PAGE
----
It’s not just about tech and anxiety. What are kids learning?

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This story was produced by The Hechinger Report, a nonprofit, nonpartisan news outlet focused on education.

Clouds of doom continue to hover over the debate about teens’ mental health and the role of technology. This spring, the warnings come from the bestselling book “The Anxious Generation” by sociologist Jonathan Haidt. Some parents and educators are calling for a ban on smartphones and laptops in schools. Others are trying to press pause on the panic by pointing to research that needs a longer look.

People feel forced into binary camps of “ban tech” and “don’t ban tech.”

But there is a way to reset the conversation that could help parents, educators and kids themselves make better choices about technology. As writers and researchers who focus on the science of learning, we see a gaping hole in the debate thus far.

Are we asking the right questions?

The problem is that decision-makers keep relying on only two sets of questions and data:

  • One set focuses on questions about how youth are feeling (not so great).
  • The other focuses on how kids are using their time (spending hours on their phones).

A third set of questions is missing and needs to be asked:

  • What and how are children and youth learning?
  • Is technology aiding their learning or getting in the way?

Think of data on tech and learning as the third leg of the stool in this debate. Without it, we can’t find our way toward balance.

[Related: Teens are looking to AI for information and answers, two surveys show]

Haidt’s book focuses primarily on well-being, and it’s great that he recognizes the research on the importance of play and exploration offline to helping children’s mental health. But play and exploration are also critical for learning, and parents and educators need more examples of the many different places where learning happens, whether on screen, off-screen or some hybrid of the two.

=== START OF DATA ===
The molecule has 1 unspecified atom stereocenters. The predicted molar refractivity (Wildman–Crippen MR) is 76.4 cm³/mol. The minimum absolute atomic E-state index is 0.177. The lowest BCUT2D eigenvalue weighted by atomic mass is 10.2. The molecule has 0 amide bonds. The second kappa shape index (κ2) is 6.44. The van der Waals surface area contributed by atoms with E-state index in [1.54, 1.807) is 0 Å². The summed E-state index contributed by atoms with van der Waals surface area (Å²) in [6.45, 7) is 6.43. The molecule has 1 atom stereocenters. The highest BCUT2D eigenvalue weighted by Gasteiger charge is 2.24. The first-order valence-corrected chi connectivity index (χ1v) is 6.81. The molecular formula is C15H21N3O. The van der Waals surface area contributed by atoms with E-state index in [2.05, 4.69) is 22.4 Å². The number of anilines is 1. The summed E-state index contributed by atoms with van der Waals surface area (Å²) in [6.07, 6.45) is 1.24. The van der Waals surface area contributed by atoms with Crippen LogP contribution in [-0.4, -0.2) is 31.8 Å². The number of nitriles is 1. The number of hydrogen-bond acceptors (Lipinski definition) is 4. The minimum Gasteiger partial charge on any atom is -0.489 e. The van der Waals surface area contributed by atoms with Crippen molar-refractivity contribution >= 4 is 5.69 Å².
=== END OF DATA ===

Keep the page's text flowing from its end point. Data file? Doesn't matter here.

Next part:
Parents are at risk of becoming either too protectionist or too permissive if they don’t stop to consider whether technology is affording today’s kids opportunities to explore and stretch their minds.

Harvard professor Michael Rich, author of the recent book “The Mediatrician’s Guide,” argues that our children are growing up in a world where they move seamlessly between physical and digital information, with mountains of experiences and learning opportunities at their fingertips. This is their reality. Today, even children from under-resourced environments can virtually visit places that in the past were well beyond their reach.

Many parents and teachers know their kids can gain valuable skills and knowledge from using different forms of tech and media. In fact, they are already factoring in the potential for learning when they make decisions about technology. They restrict phones and laptops in certain contexts and make them available in others, depending on what they believe will provide a good learning environment for their children at different ages and stages.

Technology can be integral to the learning process